• Comment: there’s no reason why our School Board members
          should not be educated about our schools; the information is online, we
          have amazing documentation about the things we’re doing at Campbell, we’re
          prolific on Twitter, etc.
        • Comment: we can put together a communications toolkit with
          all the information we have, so that we speak with one voice across all
          the various platforms and for all the various audiences

      • Does
        the PTA want to take a position on VPI guaranteed admission?
        • VPI students have already undergone a lottery process to
          even enter Campbell as Pre-K students; should they have to reapply at
          the Kindergarten level? Should they have guaranteed entrance to
          • Comment (Ms. Nesselrode): It would be nice, from a
            procedural standpoint, for VPI students to have to indicate, within a
            certain timeframe, whether they plan to return for the following year
            so that we could offer open spots to other interested students
          • Q: How much do current VPI students participate in the “Campbell
            Way?” A: In all aspects.
          • Comment: I feel like this is the child-friendly policy,
            it’s the developmentally right thing to do. Those students are already
            integrated into the school community and they’re part of the school
            community. They’re already doing EL, they’re at the Community
            Meetings. It seems just inappropriate to tell a student you can come
            here for a year and then good luck in the lottery.
          • Q: Do VPI students at APS get automatic priority at ATS?
            A: Yes, but that might be on the table to change with the policy

        • Nathan: Before we close the loop, let me just present the
          other side of the argument so that we can decide whether we’d like to
          take a position. If you have a great program that everyone is
          interested in across the county, but many of the available spots are
          reserved for VPI students, is the lottery equitable? Thoughts on that
          • Comment: I would argue that if it’s a matter of equity,
            then staff could decide to locate VPI classrooms more equitably, if
            that’s the primary goal. I just think that, on its face, it’s wrong to
            move children around, for educators to disrupt learning; from an
            educational policy standpoint, this is wrong
            • Comment: If the Montessori
              program is centralized, that could free up more space at Campbell

          • Okay, to paraphrase what I’m hearing, we’re not going to
            talk about specific numbers, but we’re going to advocate for kids who
            are here to be able to continue
            • Ms. Nesselrode: I think we
              have to be specific, because there are other programs here; if we’re
              talking about VPI, then we have to be explicit
              • Comment: For instance, per
                current policy, Interlude students aren’t allowed to remain after
                they “graduate” from the program, they must return to their
                neighborhood school

            • Ms. Nesselrode: One of the
              goals is to create consistency, so that programs in different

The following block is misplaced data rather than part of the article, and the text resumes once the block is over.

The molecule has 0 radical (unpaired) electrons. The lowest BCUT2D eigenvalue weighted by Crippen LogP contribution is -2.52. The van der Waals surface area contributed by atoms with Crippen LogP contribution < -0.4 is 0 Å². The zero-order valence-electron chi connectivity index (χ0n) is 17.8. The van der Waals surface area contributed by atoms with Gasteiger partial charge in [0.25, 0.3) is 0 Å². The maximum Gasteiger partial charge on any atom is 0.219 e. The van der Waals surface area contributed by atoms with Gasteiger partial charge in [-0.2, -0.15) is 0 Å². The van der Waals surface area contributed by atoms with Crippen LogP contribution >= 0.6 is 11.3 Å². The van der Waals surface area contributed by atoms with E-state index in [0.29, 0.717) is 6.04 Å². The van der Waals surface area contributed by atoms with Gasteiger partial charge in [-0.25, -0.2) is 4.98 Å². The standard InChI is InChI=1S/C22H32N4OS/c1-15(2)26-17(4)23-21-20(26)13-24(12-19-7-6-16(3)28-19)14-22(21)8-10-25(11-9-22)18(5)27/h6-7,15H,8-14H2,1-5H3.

buildings have the same admissions procedures. So I think you’d be
              right to advocate that countywide programs treat students similarly.
              Go with the broad ideas that reflect your values are and don’t get
              into the weeds, or subtleties of procedures.

        • Nathan: Okay, to paraphrase what I’m hearing, from a
          values perspective we’re going to advocate to be a countywide option,
          we’re going to explain a little bit about EL (we might do a separate
          fact sheet about EL), we are going to advocate for the VPI students who
          are already here to remain, in alignment with other countywide option school
          admission policies
          • Comment: we could advocate specifically to copy ATS’s
            policy, which is “Students will be chosen through a random
            double-blind lottery. The following students are guaranteed admission at
            the Kindergarten level: students who have completed the VPI class at
            Campbell, siblings of older students who will be concurrently
            attending, and everybody else is admitted on a space-available basis.”
          • Comment: So most importantly, we don’t want to lose the
            fact that we’re an EL school, it seems to me that we are more than
            likely going to be forced to be a countywide school where the
            preference for surrounding neighborhoods goes away. Which is not a bad
            thing, necessarily, if it means we get to keep EL, our small size, and
            who we are and what we’re all about. So it seems like that’s where we
            need to go with our advocacy.
            • Nathan: Does anyone disagree
              with this, because I think this a great articulation of what we need
              to write?
            • Comment: I don’t disagree,
              but I do feel a little concerned, along with what others have
              expressed, that when the School Board omits EL from the survey, and
              it seems that many decisions have already been made about the
              “vision,” I would not underestimate the uniqueness of the EL program,
              I would highlight it and wouldn’t make it a separate side sheet,